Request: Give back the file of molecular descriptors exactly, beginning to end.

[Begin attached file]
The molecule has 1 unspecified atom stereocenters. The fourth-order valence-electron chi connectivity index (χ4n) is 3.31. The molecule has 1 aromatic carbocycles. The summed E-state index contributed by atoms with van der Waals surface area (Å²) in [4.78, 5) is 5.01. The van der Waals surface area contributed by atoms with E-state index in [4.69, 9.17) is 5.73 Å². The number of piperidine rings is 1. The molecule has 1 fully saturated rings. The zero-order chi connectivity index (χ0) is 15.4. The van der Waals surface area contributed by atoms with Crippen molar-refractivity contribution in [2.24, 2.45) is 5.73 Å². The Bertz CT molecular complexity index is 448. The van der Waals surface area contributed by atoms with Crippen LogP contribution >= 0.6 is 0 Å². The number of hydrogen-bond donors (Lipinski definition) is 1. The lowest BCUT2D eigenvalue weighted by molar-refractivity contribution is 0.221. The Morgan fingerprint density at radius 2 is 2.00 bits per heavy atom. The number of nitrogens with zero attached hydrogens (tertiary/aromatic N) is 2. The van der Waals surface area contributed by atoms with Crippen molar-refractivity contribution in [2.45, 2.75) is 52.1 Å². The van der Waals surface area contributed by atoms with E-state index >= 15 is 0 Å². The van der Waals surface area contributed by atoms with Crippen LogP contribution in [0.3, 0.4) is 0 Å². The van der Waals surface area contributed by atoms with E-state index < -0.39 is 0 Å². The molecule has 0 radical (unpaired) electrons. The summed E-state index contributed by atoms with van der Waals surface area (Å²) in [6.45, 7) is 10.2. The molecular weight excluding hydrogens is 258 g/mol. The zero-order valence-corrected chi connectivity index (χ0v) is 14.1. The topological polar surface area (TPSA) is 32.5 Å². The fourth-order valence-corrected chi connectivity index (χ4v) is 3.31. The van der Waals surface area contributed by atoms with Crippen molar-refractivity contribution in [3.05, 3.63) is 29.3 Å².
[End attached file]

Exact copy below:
The molecule has 1 unspecified atom stereocenters. The fourth-order valence-electron chi connectivity index (χ4n) is 3.31. The molecule has 1 aromatic carbocycles. The summed E-state index contributed by atoms with van der Waals surface area (Å²) in [4.78, 5) is 5.01. The van der Waals surface area contributed by atoms with E-state index in [4.69, 9.17) is 5.73 Å². The number of piperidine rings is 1. The molecule has 1 fully saturated rings. The zero-order chi connectivity index (χ0) is 15.4. The van der Waals surface area contributed by atoms with Crippen molar-refractivity contribution in [2.24, 2.45) is 5.73 Å². The Bertz CT molecular complexity index is 448. The van der Waals surface area contributed by atoms with Crippen LogP contribution >= 0.6 is 0 Å². The number of hydrogen-bond donors (Lipinski definition) is 1. The lowest BCUT2D eigenvalue weighted by molar-refractivity contribution is 0.221. The Morgan fingerprint density at radius 2 is 2.00 bits per heavy atom. The number of nitrogens with zero attached hydrogens (tertiary/aromatic N) is 2. The van der Waals surface area contributed by atoms with Crippen molar-refractivity contribution in [2.45, 2.75) is 52.1 Å². The van der Waals surface area contributed by atoms with E-state index >= 15 is 0 Å². The van der Waals surface area contributed by atoms with Crippen LogP contribution in [0.3, 0.4) is 0 Å². The van der Waals surface area contributed by atoms with E-state index < -0.39 is 0 Å². The molecule has 0 radical (unpaired) electrons. The summed E-state index contributed by atoms with van der Waals surface area (Å²) in [6.45, 7) is 10.2. The molecular weight excluding hydrogens is 258 g/mol. The zero-order valence-corrected chi connectivity index (χ0v) is 14.1. The topological polar surface area (TPSA) is 32.5 Å². The fourth-order valence-corrected chi connectivity index (χ4v) is 3.31. The van der Waals surface area contributed by atoms with Crippen molar-refractivity contribution in [3.05, 3.63) is 29.3 Å².